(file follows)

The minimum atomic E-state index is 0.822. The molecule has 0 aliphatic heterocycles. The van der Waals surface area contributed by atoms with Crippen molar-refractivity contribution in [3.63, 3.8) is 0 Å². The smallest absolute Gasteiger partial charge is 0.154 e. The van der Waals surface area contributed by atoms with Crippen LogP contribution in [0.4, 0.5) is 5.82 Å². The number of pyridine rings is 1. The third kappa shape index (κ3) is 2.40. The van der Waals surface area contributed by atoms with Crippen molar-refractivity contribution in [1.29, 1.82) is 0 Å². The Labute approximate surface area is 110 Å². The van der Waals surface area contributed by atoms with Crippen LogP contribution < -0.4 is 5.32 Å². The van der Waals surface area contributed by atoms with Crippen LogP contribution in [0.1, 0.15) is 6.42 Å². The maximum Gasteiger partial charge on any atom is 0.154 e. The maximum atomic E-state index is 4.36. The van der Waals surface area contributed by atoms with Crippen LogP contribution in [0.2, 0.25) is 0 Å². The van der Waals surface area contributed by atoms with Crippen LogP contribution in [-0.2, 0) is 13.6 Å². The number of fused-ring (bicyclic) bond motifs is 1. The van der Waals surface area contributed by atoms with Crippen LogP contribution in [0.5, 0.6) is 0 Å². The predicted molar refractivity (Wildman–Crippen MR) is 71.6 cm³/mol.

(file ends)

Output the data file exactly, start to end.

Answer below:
The minimum atomic E-state index is 0.822. The molecule has 0 aliphatic heterocycles. The van der Waals surface area contributed by atoms with Crippen molar-refractivity contribution in [3.63, 3.8) is 0 Å². The smallest absolute Gasteiger partial charge is 0.154 e. The van der Waals surface area contributed by atoms with Crippen LogP contribution in [0.4, 0.5) is 5.82 Å². The number of pyridine rings is 1. The third kappa shape index (κ3) is 2.40. The van der Waals surface area contributed by atoms with Crippen molar-refractivity contribution in [1.29, 1.82) is 0 Å². The Labute approximate surface area is 110 Å². The van der Waals surface area contributed by atoms with Crippen LogP contribution < -0.4 is 5.32 Å². The van der Waals surface area contributed by atoms with Crippen LogP contribution in [0.1, 0.15) is 6.42 Å². The maximum Gasteiger partial charge on any atom is 0.154 e. The maximum atomic E-state index is 4.36. The van der Waals surface area contributed by atoms with Crippen LogP contribution in [0.2, 0.25) is 0 Å². The van der Waals surface area contributed by atoms with Crippen LogP contribution in [-0.2, 0) is 13.6 Å². The number of fused-ring (bicyclic) bond motifs is 1. The van der Waals surface area contributed by atoms with Crippen LogP contribution in [0.5, 0.6) is 0 Å². The predicted molar refractivity (Wildman–Crippen MR) is 71.6 cm³/mol.